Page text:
Lindsey Ikuta of Gardena snaps a photo of the Tower Records store in West… (Los Angeles Times )
The gaudy yellow-and-red signs have been painted over and the huge album cover posters that once covered the windows are long gone.
There's little left at the Sunset Boulevard street corner that speaks to the crowds that gathered here for free concerts by Elton John and Duran Duran or the faithful who sifted through the racks of vinyl or eight-track tapes inside.
Still, the West Hollywood Historic Preservation Commission would like to set the record straight and acknowledge the significance of the Sunset Strip's legendary Tower Records building.
They just don't know how to go about it.
For six years, music fans have been hoping the panel would designate the former retail record and video store as a local cultural resource, a first step toward someday turning the place into a museum.
The hope is that it would stand as a tribute to the blues, jazz and rock 'n' roll scene that for decades has defined the mile-and-a-half section of Sunset between Hollywood and Beverly Hills.
Trouble is, the squat, unassuming Tower Records building constructed in 1971 isn't old enough to meet federal and state criteria for such a designation. And after the record store chain filed for bankruptcy in 2006, the record and video inventory was sold off, the record bins ripped out, the hand-painted album covers removed and the Tower signs erased.
Without some remaining hint of what was once here, commissioners have concluded that it would not be possible to designate it a cultural resource. Instead, they agreed to see if the city attorney can figure out a way for West Hollywood to legally commemorate the old store at 8801 W. Sunset Blvd. and the effect it had on musicians, record labels and the Sunset Strip's club scene.
Those who support a museum say Tower was at the center of Los Angeles' mushrooming music industry for 35 years and was the site of more than a few epic concerts in its 40-space parking lot.
And even before Tower Records opened and became "a music beacon and gave the music industry a model for marketing," pop culture historian Domenic Priore said the site was home to a shop used by pioneering four-track stereo music cartridge inventor Earl "Mad Man" Muntz.
But Muntz and his early-day contributions won't help qualify the site for a cultural designation since his building is also but a memory, said Edward Levin, one of the commissioners.
Backers say a museum would recognize the rock scene that flourished starting in the early 1960s with Pandora's Box and later at the Whisky, the Roxy and more recently the Viper Room. It could also salute earlier clubs and night spots that proliferated in the 1930s and '40s, when Cafe Trocadero, Ciro's and Mocambo were open.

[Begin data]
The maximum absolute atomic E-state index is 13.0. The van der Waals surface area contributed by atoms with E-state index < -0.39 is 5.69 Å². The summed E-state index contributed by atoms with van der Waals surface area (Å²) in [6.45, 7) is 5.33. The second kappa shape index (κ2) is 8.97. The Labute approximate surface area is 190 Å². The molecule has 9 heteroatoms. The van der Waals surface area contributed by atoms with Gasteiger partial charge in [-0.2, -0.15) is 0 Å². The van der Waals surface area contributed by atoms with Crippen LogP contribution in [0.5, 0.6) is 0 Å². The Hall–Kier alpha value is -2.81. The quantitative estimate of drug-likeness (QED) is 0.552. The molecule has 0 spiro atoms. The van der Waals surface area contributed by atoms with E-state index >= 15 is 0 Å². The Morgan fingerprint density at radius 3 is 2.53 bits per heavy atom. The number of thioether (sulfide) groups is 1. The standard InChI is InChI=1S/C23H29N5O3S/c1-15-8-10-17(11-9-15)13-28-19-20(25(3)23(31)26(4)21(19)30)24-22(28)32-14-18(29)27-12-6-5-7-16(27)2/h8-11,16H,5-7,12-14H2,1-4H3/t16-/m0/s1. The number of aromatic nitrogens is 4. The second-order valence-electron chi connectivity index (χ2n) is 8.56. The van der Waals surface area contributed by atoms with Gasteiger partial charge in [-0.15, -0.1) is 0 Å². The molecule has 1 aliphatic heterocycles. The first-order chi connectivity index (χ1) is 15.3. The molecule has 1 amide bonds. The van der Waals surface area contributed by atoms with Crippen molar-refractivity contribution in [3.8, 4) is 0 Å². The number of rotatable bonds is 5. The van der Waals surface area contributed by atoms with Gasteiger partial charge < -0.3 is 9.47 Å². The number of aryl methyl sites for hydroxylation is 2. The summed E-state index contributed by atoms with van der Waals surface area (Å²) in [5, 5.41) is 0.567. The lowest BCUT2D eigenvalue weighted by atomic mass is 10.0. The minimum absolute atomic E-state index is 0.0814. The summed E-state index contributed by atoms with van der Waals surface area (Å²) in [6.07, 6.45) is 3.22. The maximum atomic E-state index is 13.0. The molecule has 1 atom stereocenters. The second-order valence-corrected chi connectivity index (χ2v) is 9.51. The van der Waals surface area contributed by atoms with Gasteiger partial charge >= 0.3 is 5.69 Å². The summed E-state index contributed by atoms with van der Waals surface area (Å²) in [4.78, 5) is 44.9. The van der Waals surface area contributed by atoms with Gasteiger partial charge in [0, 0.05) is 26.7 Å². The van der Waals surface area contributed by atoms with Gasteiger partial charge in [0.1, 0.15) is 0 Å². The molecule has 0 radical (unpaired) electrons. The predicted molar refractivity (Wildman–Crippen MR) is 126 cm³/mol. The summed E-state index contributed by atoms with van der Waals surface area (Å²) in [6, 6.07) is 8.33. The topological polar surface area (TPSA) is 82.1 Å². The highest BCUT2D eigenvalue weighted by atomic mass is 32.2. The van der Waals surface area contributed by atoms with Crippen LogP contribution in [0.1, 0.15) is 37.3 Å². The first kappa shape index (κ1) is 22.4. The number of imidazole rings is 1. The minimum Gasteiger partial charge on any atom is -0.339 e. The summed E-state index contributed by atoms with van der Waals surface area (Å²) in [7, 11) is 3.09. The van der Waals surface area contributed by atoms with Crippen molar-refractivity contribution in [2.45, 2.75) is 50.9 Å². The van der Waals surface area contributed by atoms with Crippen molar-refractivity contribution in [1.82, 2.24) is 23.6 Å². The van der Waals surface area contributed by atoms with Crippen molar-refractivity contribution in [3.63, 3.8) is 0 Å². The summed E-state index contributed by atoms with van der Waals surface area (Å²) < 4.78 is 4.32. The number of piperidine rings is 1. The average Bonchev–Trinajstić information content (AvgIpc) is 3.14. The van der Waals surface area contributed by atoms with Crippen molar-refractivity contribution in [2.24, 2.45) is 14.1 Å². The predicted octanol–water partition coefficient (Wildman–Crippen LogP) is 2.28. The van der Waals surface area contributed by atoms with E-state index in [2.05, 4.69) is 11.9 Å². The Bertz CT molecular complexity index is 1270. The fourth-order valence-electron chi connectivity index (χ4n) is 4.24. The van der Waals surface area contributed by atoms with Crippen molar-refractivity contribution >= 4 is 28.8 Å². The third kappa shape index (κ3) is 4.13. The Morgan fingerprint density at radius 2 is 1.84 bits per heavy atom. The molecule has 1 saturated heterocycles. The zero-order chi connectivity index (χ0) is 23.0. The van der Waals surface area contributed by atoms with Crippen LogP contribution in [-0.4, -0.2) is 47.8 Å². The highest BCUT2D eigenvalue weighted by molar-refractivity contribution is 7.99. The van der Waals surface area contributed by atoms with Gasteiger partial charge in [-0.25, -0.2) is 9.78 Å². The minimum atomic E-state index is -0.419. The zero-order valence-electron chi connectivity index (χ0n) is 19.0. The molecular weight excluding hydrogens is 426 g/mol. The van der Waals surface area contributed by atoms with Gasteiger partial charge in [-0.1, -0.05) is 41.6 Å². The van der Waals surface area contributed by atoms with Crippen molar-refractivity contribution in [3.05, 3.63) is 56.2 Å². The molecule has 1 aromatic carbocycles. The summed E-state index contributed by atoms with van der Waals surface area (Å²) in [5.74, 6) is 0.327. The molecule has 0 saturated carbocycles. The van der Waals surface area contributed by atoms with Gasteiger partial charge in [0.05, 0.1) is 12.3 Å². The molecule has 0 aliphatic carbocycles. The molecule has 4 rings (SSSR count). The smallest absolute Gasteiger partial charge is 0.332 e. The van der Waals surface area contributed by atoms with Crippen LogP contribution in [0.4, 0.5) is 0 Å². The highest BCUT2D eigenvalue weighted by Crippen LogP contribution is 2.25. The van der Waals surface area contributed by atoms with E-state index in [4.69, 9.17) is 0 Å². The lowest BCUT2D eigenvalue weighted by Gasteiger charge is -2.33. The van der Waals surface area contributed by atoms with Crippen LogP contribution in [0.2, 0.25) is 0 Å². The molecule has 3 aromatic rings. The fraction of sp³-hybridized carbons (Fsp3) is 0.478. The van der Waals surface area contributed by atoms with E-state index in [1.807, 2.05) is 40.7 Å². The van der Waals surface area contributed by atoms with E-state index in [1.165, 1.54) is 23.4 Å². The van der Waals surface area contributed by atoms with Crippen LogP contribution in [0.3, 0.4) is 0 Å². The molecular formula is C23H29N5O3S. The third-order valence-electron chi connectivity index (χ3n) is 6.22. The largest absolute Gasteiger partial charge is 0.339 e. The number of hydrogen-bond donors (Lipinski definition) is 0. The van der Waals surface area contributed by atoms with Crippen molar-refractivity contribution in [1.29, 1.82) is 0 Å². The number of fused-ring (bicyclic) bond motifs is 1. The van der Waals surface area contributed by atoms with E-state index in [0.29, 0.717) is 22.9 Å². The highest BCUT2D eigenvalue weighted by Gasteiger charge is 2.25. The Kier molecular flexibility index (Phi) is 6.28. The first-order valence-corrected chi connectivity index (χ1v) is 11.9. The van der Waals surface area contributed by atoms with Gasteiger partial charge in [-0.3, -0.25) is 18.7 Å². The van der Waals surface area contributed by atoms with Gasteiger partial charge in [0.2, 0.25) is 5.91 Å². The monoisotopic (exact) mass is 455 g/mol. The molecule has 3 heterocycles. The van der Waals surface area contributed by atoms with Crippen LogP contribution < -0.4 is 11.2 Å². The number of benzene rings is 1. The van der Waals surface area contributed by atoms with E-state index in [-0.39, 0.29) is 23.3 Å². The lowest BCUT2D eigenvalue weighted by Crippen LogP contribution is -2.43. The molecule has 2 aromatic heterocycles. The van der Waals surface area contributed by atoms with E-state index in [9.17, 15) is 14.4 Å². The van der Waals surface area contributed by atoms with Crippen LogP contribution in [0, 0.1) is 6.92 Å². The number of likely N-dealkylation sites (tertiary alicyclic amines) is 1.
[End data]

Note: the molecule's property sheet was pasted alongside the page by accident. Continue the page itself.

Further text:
When the Doors, the Byrds and Frank Zappa performed on the strip in the 1960s, the area had already become a hangout for celebrities such as Frank Sinatra, Sammy Davis Jr., Bugsy Siegel and Humphrey Bogart, according to Priore, author of "Riot on the Sunset Strip: Rock 'n' Roll's Last Stand in Hollywood."
Priore and Jerome Cleary, a writer and stand-up comedian who has lived next door to the Tower Records site for about 28 years, filed the cultural resource application with the city.
If such a designation can't be granted, a monument at the edge of the site might be appropriate, commissioner Paul Rice said. He pointed to a marker on the sidewalk near 8524 Sunset Blvd., the fictional address of the private detective office that was featured in the TV series "77 Sunset Strip." That office was adjacent to Dino's Lodge, an Italian restaurant owned by singer Dean Martin.
The Tower Records site was sold to developers for a reported $12 million, but the proposed multimillion-dollar office and retail complex was never built, leaving the door open for a museum, backers hope.
But the site's owner, Centrum Sunset LLC, is opposed to a cultural resource designation, according to Nicki Carlsen, a lawyer for the company. The property was most recently used as a clothing store.
Others backing the cultural resource designation include Jen Dunbar, president of the West Hollywood Preservation Alliance, and 52-year-old Alfredo Flores, who as a Franklin High School student hung out at Tower Records on weekends.
"There was always something going on," Flores recalled.
Todd Meehan, who worked 20 years at Tower organizing in-store events, appeared before the commission wearing his old Tower staff shirt and carrying a yellow Tower bag filled with mementos from a bygone era — including autographs of rock stars and film and television celebrities who shopped there.
Meehan said he welcomes the effort to turn the record store into a museum, although he remembers that Cleary was one of the most vocal opponents of the concerts and special events the record store staged over the years.
"I can get the sign companies to bring back the posters," he promised — not to mention the yellow-and-red Tower signs.